Because Prince and Knox did their jobs, with help from Berry, Michael Jordan is able to get downfield and pick up a second level block, freeing Weber for an even larger gain, without making him do too much work. Malcolm Pridgeon and Thayer Munford are almost fine here, though they don’t do anything spectacular. They do their jobs, and help keep the hole open long enough to give Weber a chance to hit it.
Once again, on the same possession, all of Ohio State’s linemen do their jobs here, picking up the blocks they’re responsible for, getting a good push, and opening up a hole for Weber. The way that Ohio State uses their numbers here is super creative too. With tight end Luke Farrell offset on the left side, Ohio State uses that to their advantage.
The entire line is blocking down, with the right side sealing while the left side pushes their assignments out of the play. In doing that, Ohio State is ignoring the two defenders outside of their right side, like you would on a read option play. This isn’t that though. This is a handoff from the beginning, and because Farrell is in there, Ohio State now has six blockers for three linemen and two linebackers.
Even with Isaiah Prince making a slight mistake here (blocks the same guy as Knox), the Buckeyes are able to clear the second level because everyone did their job. Farrell and Jordan are both able to take out linebackers, giving Mike Weber a one-on-one with a safety. With these running backs, all they need is a little room to get going. Give them a one-on-one, like Ohio State did here, and they’ll win nearly every time. This kind of creativity has been completely gone from the Ohio State offense in recent weeks. The execution has been in much worse shape, and that comes back to coach overseeing the group responsible, offensive line coach Greg Studrawa.
Even in the TCU game, when Ohio State wasn’t all that great offensively, the rushing attack was far more effective.
This is a decent play at best, but it’s so much better than what we’ve seen recently from this offense. Weber isn’t busting this for a big gain for anything, but this is the kind of play that Ohio State needs to be able to make. Despite TCU loading up the box, the linemen get a good enough push and open up enough of a hole for Weber to get the first down. While the linebackers are mostly left unblocked, Mike Weber still has room, because of that initial push creating chaos. We didn’t see that at all against Purdue. Hell, we haven’t seen it since the Tulane game. Let’s get a closer look at what we have seen.
Last five games
Ohio State’s linemen are getting worse at rush blocking, and honestly, it feels like a lack of preparation more than anything else. It feels like Ohio State has made a conscious choice to work harder on pass protection than run blocking, and the lack of practice has essentially rendered what was a perfectly fine line at the beginning of the year useless against the run. They don’t know what they’re doing, and going up against eight men in the box every play — because defenses don’t fear any kind of creative play-calling — certainly isn’t helping.
As you’ve certainly noticed, Ohio state doesn’t have a quarterback capable of running with the ball. Dwayne Haskins is about as far from a runner as you’ll get in modern football. He doesn’t like to run, and he’s not good at it. Because Ohio State was so reliant on J.T. Barrett’s running ability, they’ve all but forgotten how to run without a speedy quarterback. The read option doesn’t work anymore, because there’s no threat of the QB keeping the ball. That’s especially prevalent in the red zone, where Ohio State has been held out of the end zone for back-to-back weeks now.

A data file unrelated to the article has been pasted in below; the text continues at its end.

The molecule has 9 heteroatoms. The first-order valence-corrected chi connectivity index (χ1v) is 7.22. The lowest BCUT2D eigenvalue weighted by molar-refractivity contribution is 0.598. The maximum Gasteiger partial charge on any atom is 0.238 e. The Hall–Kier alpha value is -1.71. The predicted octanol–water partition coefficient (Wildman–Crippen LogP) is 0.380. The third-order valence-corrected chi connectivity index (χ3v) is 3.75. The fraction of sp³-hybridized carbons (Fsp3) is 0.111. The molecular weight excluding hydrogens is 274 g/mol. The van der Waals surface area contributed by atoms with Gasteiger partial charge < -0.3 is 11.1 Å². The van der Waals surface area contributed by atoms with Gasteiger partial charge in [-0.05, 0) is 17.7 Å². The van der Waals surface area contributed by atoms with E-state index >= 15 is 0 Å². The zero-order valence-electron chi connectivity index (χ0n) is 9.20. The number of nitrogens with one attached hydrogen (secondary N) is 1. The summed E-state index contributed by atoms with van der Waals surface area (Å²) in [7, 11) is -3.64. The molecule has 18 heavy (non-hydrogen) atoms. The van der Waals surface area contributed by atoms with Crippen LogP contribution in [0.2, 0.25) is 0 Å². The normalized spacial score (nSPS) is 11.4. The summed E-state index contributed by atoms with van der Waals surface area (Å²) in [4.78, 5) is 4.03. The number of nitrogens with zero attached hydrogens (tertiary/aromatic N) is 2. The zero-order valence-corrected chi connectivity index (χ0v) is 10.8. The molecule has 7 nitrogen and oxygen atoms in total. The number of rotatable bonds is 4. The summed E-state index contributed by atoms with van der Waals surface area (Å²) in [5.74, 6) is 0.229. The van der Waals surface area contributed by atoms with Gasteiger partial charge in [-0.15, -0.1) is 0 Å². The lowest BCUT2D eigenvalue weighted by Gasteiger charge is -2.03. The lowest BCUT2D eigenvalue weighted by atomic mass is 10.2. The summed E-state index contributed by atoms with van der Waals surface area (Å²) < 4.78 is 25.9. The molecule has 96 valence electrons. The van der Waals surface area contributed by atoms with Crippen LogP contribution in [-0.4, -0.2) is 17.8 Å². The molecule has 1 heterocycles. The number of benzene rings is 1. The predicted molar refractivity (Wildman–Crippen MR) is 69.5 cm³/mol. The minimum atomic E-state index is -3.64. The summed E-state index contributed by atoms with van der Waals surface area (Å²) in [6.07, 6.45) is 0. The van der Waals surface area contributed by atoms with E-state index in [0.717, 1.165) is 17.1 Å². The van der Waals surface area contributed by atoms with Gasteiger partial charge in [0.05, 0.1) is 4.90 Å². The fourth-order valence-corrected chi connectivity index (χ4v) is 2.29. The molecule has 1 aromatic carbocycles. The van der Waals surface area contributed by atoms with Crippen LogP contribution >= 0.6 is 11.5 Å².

On this play, Purdue puts eight in the box, and every single one is set to collapse in on the handoff. Because Ohio State only has six blockers on the play, they’re going to be outnumbered no matter what, but a running quarterback can erase that, by taking the read-side edge rusher out of the play, and forcing him to think about the quarterback keep. With the other edge coming in wide, and the handoff set to go up the middle, you can essentially set this up as a six-on-six matchup, rather than the unbalanced six-on-eight they have without that option.
Both edge rushers crash with no fear of a run, making Ohio State’s blocking, which wasn’t actually terrible here, completely worthless. Dobbins has nowhere to go, and both of his cutback lanes are sealed with those unchecked edge rushers.
The easiest solution to this, obviously, would be to have a runner at quarterback in the red zone, like the Buckeyes did in 2015 with Barrett. Tate Martell is excellent at running the option, and would probably find success in a red zone role. Subbing in a running QB towards the goal line wouldn’t be new to an Urban Meyer offense by any means (he also did it with Tim Tebow in 2006 when Chris Leak was the starter), but I don’t actually think it’s my favorite option. It’s probably where the team goes, but I’m just not a huge fan of rotating quarterbacks.
What I would prefer is more creativity in the way that Ohio State’s plays are designed. Using a receiver motion decoy (Demario McCall or Parris Campbell would be perfect for this), having a guard pull out while a tackle blocks down, or even bringing in an extra tight end would all serve as smart ways to level the numbers difference that Ohio State has seen in pretty much every game since Penn State.